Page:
Should Congress Allow Lawmakers to Vote Remotely?
Do you support remote voting by members of Congress?
by Countable | 3.23.20
The coronavirus (COVID-19) pandemic’s impact on Congress has extended beyond the legislation it considers, as a number of lawmakers in both chambers have been unable to cast votes on bills addressing the crisis because they’re stuck at home under a quarantine.
Six senators were unable to vote during Sunday’s failed cloture motion to advance debate on the “phase 3” coronavirus economic relief package, only one of whom was able to return for Monday afternoon’s failed cloture vote:
- Sens. Cory Gardner (R-CO) and Rick Scott (R-FL) have been self-quarantined for several days because of exposure to a person infected with coronavirus.
- Sen. Rand Paul (R-KY) learned that he tested positive for COVID-19 before the planned Sunday vote and went into quarantine.
- Sens. Mike Lee (R-UT) and Mitt Romney (R-UT) went into quarantine shortly after Paul’s positive test was announced.
- Sen. Bernie Sanders (I-VT) was in Vermont on Sunday holding a virtual town hall as part of his presidential campaign, and returned for Monday’s vote.
The House has been on recess since the morning of March 14th aside from a few pro forma sessions, which typically only last a few minutes as a lawmaker quickly gavels in and out of session, but it had several members miss votes during the preceding week because of quarantines where they remain to this date. And while the House has been in recess, two lawmakers ― Reps. Mario Diaz-Balart (R-FL) and Ben McAdams (D-UT) ― announced that they tested positive for coronavirus, which triggered over a dozen other members to self-quarantine.
The spread of coronavirus among members of Congress has made members of the House reluctant to return for a recorded vote, and there have been discussions about the House passing a Senate-approved “phase 3” coronavirus relief bill by unanimous consent to prevent non-quarantined lawmakers from risking exposure by flying back and coming into contact with each other.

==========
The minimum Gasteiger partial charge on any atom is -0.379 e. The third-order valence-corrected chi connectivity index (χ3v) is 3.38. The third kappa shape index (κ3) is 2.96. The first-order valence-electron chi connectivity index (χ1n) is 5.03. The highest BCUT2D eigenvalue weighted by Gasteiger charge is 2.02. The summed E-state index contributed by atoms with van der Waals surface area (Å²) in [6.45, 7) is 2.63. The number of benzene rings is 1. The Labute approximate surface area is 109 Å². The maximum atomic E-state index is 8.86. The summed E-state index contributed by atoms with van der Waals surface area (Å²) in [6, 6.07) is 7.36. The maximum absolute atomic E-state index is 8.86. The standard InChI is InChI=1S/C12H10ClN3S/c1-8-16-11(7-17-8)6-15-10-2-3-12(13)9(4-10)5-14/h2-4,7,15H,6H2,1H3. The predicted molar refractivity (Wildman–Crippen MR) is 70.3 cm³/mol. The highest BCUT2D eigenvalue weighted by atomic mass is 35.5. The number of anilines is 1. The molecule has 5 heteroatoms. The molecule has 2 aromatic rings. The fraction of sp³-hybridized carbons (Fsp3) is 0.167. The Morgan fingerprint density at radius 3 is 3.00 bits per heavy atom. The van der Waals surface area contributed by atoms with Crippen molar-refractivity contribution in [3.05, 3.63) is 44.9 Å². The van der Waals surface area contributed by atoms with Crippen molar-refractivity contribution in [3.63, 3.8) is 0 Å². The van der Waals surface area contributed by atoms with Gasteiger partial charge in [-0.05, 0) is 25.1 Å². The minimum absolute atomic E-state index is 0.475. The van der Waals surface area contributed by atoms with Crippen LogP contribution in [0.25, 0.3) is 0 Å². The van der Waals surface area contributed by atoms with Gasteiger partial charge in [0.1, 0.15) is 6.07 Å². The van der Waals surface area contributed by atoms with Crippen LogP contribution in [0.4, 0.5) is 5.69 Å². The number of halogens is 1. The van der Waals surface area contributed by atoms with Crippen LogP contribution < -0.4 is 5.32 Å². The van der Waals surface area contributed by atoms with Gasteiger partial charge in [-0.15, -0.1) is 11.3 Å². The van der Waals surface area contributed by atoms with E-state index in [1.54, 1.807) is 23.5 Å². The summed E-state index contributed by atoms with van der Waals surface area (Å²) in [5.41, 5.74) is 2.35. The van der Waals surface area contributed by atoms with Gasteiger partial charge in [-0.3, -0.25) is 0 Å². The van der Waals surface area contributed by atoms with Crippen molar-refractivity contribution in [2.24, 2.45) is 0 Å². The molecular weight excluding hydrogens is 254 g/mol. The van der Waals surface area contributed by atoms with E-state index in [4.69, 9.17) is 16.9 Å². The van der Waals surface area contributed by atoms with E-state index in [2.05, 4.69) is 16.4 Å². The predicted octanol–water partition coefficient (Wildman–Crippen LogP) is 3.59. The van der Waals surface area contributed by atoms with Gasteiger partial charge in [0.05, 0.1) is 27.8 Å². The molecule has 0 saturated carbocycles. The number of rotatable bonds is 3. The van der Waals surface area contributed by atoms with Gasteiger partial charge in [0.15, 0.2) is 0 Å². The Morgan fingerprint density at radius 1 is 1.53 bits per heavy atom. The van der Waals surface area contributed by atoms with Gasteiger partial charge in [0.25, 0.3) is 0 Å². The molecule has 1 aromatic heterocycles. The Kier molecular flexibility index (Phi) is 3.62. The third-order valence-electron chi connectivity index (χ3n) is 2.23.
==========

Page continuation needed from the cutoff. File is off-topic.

With the Senate still in session, it has lengthened its votes from the standard 15-minutes to 30-minutes to allow senators to go to the floor in smaller groups to cast their votes in an effort to practice social distancing.
Remote voting in Congress has been discussed at various times as a way to let the legislative branch function when lawmakers’ physical presence in the Capitol is impractical because of terrorism or another form of national emergency, such as the ongoing pandemic. However, neither the House nor the Senate currently have a system in place to allow for remote voting ― even under exigent circumstances.
While it's unclear how quickly either chamber could change its rules to accommodate remote voting, but there are growing discussions about what remote voting might look like in Congress:
- Sens. Dick Durbin (D-IL) & Rob Portman (R-OH) have offered a resolution to allow senators to vote remotely during a national crisis using a secure, encrypted system. The Senate would have to approve a 30-day remote voting period with the approval of the majority & minority leaders, which could be renewed with senators’ approval.
- House Rules Committee Chairman Jim McGovern (D-MA) said he would conduct a feasibility study of remote voting.
How does Congress vote?
During recorded votes in the House:
- Members insert their voting card into a voting station and press “yea”, “nay” or “present.” To verify their vote, they can reinsert their voting card in a different voting station which will show the result of their first vote, and they can also visually check the voting board light next to their name.
- Alternatively, members can go to the Well of the House, obtain a voting card (green for yea, red for nay, orange for present), sign it, and give it to the Tally Clerk, who enters the vote into the computer.
- If members decide to change their vote, they can use the voting machine to do so during the first 10 minutes of a 15-minute vote or at any time during a 5-minute vote. However, during the last 5 minutes of a 15-minute vote members can only change their vote by using a voting card.
During recorded votes in the Senate:
- The clerk reads the name of each senator, and as they go through the roll call senators go to the well of the Senate and either tell the clerk “yea” or “nay” or give a corresponding “up” or “down” motion.
- If a senator wishes to change their vote, they simply tell the clerk.
— Eric Revell
(Photo Credit: iStock.com / uschools)
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